I was married and didn’t qualify for the $1,200 stimulus check based on my 2018 tax returns.
I am now divorced and filed my 2019 tax returns separately. I filed about 10 days after the traditional filing date, so I missed out on the first round.
With a second round of stimulus checks of $600 announced by Congress, will the Internal Revenue Service give me a check based on my 2019 return?
Waiting for check(s)
Your economic impact payment is effectively an advance on a 2020 tax credit, so you should receive a stimulus payment of up to $1,200 and $600, but they likely won’t arrive until next year, unfortunately.
Since last March, the IRS sent $1,200 payments to individuals who earned adjusted gross annual income below $75,000, and sent $2,400 to married couples filing taxes jointly who earned under $150,000. This time around, you can only expect a $600 check if you make $75,000 or less.
“In many instances, eligible taxpayers who received a smaller-than-expected economic impact payment may qualify to receive an additional amount early next year when they file their 2020 federal income tax return,” the IRS said.
“EIPs are technically an advance payment of a new temporary tax credit that eligible taxpayers can claim on their 2020 return. Everyone should keep for their records the letter they receive by mail within a few weeks after their payment is issued,” the agency added.
If the IRS doesn’t have a taxpayer’s direct-deposit information on file, the agency will mail checks. You can submit your bank-account and address information through the IRS tracking tool, “Get My Payment.” It should also tell you if the IRS needs more bank-account information.
I received hundreds of emails every week from people who had not received their stimulus check in the early months of the COVID-19 pandemic. Some were listed as dependents on their parents’ tax returns, which rules them out of receiving a payment this year; others do qualify yet wondered why they have not received a payment.
If the IRS does not have your bank-account information on file, it will likely take longer. Approximately 14 million Americans, or 6.5% of U.S. households, don’t have bank accounts. Immigration status also plays a role. The government is paying American citizens, as well as some non-U.S. citizens, including “legal permanent residents” or green-card holders, according to the IRS.
Marriage to a green-card holder does not necessarily mean a second stimulus check, lawyers say. Others have had their stimulus checks garnished due to unpaid child-support payments. If you are behind on student loans, however, that will not impact your payment.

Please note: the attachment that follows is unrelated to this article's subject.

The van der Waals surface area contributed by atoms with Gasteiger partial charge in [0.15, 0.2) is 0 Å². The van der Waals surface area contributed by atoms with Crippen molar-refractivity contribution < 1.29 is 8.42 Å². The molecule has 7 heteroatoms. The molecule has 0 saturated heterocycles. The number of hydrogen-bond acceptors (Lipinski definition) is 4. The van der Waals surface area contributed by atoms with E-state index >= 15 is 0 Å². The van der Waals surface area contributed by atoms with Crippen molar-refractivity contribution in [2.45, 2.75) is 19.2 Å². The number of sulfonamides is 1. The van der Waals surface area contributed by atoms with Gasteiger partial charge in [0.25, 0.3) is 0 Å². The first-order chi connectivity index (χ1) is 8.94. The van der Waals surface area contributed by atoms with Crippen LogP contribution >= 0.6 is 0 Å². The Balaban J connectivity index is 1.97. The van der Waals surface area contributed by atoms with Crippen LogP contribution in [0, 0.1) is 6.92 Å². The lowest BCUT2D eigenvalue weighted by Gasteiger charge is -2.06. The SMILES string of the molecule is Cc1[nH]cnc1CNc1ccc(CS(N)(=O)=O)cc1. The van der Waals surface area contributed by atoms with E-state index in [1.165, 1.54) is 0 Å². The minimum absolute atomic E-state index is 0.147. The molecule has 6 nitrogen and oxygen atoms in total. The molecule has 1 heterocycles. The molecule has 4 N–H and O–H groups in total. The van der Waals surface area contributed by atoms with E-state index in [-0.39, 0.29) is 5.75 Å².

I understand that you are anxious, and I hope that you manage to hold out until next year for your check. 2020 has been a year few people will ever forget, but it’s been a time when millions of Americans are facing the most difficult circumstances together.
There has been progress on vaccines — which, assuming they work, could eventually bring people back to their place of work. BioNTech SE
said a final analysis of their vaccine candidate showed 95% efficacy, and rolled out their first deliveries on Monday. Meanwhile, Moderna
said its own candidate was 94.5% effective. Vaccinations are expected to begin for the second vaccine in the U.S. on Monday.
A vaccine candidate from AstraZeneca
and the University of Oxford is safe and effective and showed an average efficacy of 70% in a pooled analysis of interim data, according to a peer-reviewed study published last week. Efficacy was 62% for trial participants who received two full doses of the experimental vaccine, but increased to 90% among a subgroup of volunteers who received a half dose, then a full dose, according to data published in The Lancet.
The French drug company Sanofi
said this month that the COVID-19 vaccine treatment it is developing with U.K. pharmaceutical giant GlaxoSmithKline
has been delayed due to insufficient immune response in the elderly.
Market update:The Dow Jones Industrial Average
the S&P 500 Index
closed marginally higher Wednesday. The Nasdaq Composite
ended slightly lower after recovering recent ground in recent weeks as investors weighed the first COVID-19 vaccine rollout and a second stimulus bill of nearly $900 billion. Would you like to sign up to an email alert when a new Moneyist column has been published? If so, click on this link.